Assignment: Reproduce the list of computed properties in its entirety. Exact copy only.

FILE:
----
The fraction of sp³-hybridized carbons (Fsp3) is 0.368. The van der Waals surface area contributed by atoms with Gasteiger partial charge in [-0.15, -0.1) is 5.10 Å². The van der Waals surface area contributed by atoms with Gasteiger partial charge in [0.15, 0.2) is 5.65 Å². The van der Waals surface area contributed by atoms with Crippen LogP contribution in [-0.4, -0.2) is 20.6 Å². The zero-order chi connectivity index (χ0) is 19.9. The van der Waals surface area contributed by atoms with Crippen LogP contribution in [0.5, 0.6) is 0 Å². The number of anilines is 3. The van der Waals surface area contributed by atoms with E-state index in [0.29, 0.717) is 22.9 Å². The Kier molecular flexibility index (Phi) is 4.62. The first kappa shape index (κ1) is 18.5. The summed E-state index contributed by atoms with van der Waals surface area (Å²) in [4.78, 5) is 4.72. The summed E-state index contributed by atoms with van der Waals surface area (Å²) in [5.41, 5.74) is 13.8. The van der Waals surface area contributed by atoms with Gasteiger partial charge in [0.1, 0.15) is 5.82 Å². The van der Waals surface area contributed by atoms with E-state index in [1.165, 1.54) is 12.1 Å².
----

The fraction of sp³-hybridized carbons (Fsp3) is 0.368. The van der Waals surface area contributed by atoms with Gasteiger partial charge in [-0.15, -0.1) is 5.10 Å². The van der Waals surface area contributed by atoms with Gasteiger partial charge in [0.15, 0.2) is 5.65 Å². The van der Waals surface area contributed by atoms with Crippen LogP contribution in [-0.4, -0.2) is 20.6 Å². The zero-order chi connectivity index (χ0) is 19.9. The van der Waals surface area contributed by atoms with Crippen LogP contribution in [0.5, 0.6) is 0 Å². The number of anilines is 3. The van der Waals surface area contributed by atoms with E-state index in [0.29, 0.717) is 22.9 Å². The Kier molecular flexibility index (Phi) is 4.62. The first kappa shape index (κ1) is 18.5. The summed E-state index contributed by atoms with van der Waals surface area (Å²) in [4.78, 5) is 4.72. The summed E-state index contributed by atoms with van der Waals surface area (Å²) in [5.41, 5.74) is 13.8. The van der Waals surface area contributed by atoms with Gasteiger partial charge in [0.1, 0.15) is 5.82 Å². The van der Waals surface area contributed by atoms with E-state index in [1.165, 1.54) is 12.1 Å².